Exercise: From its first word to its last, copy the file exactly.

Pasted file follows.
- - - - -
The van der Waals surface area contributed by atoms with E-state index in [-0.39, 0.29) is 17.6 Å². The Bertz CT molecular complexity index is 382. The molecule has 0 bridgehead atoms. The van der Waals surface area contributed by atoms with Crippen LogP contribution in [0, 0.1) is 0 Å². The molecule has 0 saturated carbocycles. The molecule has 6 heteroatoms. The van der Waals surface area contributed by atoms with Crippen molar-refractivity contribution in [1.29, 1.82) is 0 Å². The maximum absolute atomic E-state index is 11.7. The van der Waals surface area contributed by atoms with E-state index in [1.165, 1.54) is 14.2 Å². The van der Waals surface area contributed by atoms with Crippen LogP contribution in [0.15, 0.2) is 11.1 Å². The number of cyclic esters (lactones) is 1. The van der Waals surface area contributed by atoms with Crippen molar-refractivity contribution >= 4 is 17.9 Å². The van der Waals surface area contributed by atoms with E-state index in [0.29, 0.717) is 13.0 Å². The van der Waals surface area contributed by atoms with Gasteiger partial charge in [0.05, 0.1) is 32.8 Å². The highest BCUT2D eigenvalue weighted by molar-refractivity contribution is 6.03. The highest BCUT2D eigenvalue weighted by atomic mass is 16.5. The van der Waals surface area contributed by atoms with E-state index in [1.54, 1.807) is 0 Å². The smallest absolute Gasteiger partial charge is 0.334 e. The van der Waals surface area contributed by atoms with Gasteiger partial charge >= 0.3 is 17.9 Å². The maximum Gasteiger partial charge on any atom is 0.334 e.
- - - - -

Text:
The van der Waals surface area contributed by atoms with E-state index in [-0.39, 0.29) is 17.6 Å². The Bertz CT molecular complexity index is 382. The molecule has 0 bridgehead atoms. The van der Waals surface area contributed by atoms with Crippen LogP contribution in [0, 0.1) is 0 Å². The molecule has 0 saturated carbocycles. The molecule has 6 heteroatoms. The van der Waals surface area contributed by atoms with Crippen molar-refractivity contribution in [1.29, 1.82) is 0 Å². The maximum absolute atomic E-state index is 11.7. The van der Waals surface area contributed by atoms with E-state index in [1.165, 1.54) is 14.2 Å². The van der Waals surface area contributed by atoms with Crippen LogP contribution in [0.15, 0.2) is 11.1 Å². The number of cyclic esters (lactones) is 1. The van der Waals surface area contributed by atoms with Crippen molar-refractivity contribution >= 4 is 17.9 Å². The van der Waals surface area contributed by atoms with E-state index in [0.29, 0.717) is 13.0 Å². The van der Waals surface area contributed by atoms with Gasteiger partial charge in [0.05, 0.1) is 32.8 Å². The highest BCUT2D eigenvalue weighted by molar-refractivity contribution is 6.03. The highest BCUT2D eigenvalue weighted by atomic mass is 16.5. The van der Waals surface area contributed by atoms with E-state index in [1.54, 1.807) is 0 Å². The smallest absolute Gasteiger partial charge is 0.334 e. The van der Waals surface area contributed by atoms with Gasteiger partial charge >= 0.3 is 17.9 Å². The maximum Gasteiger partial charge on any atom is 0.334 e.